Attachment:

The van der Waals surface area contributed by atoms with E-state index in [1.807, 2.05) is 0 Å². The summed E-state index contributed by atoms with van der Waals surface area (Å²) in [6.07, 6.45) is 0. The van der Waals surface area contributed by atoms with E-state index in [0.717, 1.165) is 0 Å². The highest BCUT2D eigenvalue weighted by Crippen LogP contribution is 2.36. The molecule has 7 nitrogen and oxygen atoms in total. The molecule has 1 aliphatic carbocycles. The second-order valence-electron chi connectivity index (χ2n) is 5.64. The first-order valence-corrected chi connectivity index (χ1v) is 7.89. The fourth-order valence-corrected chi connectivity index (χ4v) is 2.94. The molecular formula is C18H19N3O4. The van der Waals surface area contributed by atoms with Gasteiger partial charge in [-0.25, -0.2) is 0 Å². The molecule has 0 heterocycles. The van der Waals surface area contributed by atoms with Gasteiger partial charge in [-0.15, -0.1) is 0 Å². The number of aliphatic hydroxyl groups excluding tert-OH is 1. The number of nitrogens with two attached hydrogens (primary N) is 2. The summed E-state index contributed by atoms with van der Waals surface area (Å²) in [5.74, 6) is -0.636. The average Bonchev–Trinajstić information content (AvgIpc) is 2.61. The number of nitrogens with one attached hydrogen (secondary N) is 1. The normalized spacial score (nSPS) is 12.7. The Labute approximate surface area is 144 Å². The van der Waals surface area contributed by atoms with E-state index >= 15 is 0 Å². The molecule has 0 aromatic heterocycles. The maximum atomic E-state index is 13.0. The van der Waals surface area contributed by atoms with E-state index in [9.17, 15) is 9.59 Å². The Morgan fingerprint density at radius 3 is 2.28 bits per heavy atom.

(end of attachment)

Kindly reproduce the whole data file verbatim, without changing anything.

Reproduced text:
The van der Waals surface area contributed by atoms with E-state index in [1.807, 2.05) is 0 Å². The summed E-state index contributed by atoms with van der Waals surface area (Å²) in [6.07, 6.45) is 0. The van der Waals surface area contributed by atoms with E-state index in [0.717, 1.165) is 0 Å². The highest BCUT2D eigenvalue weighted by Crippen LogP contribution is 2.36. The molecule has 7 nitrogen and oxygen atoms in total. The molecule has 1 aliphatic carbocycles. The second-order valence-electron chi connectivity index (χ2n) is 5.64. The first-order valence-corrected chi connectivity index (χ1v) is 7.89. The fourth-order valence-corrected chi connectivity index (χ4v) is 2.94. The molecular formula is C18H19N3O4. The van der Waals surface area contributed by atoms with Gasteiger partial charge in [-0.25, -0.2) is 0 Å². The molecule has 0 heterocycles. The van der Waals surface area contributed by atoms with Gasteiger partial charge in [-0.15, -0.1) is 0 Å². The number of aliphatic hydroxyl groups excluding tert-OH is 1. The number of nitrogens with two attached hydrogens (primary N) is 2. The summed E-state index contributed by atoms with van der Waals surface area (Å²) in [5.74, 6) is -0.636. The average Bonchev–Trinajstić information content (AvgIpc) is 2.61. The number of nitrogens with one attached hydrogen (secondary N) is 1. The normalized spacial score (nSPS) is 12.7. The Labute approximate surface area is 144 Å². The van der Waals surface area contributed by atoms with E-state index >= 15 is 0 Å². The molecule has 0 aromatic heterocycles. The maximum atomic E-state index is 13.0. The van der Waals surface area contributed by atoms with E-state index in [9.17, 15) is 9.59 Å². The Morgan fingerprint density at radius 3 is 2.28 bits per heavy atom.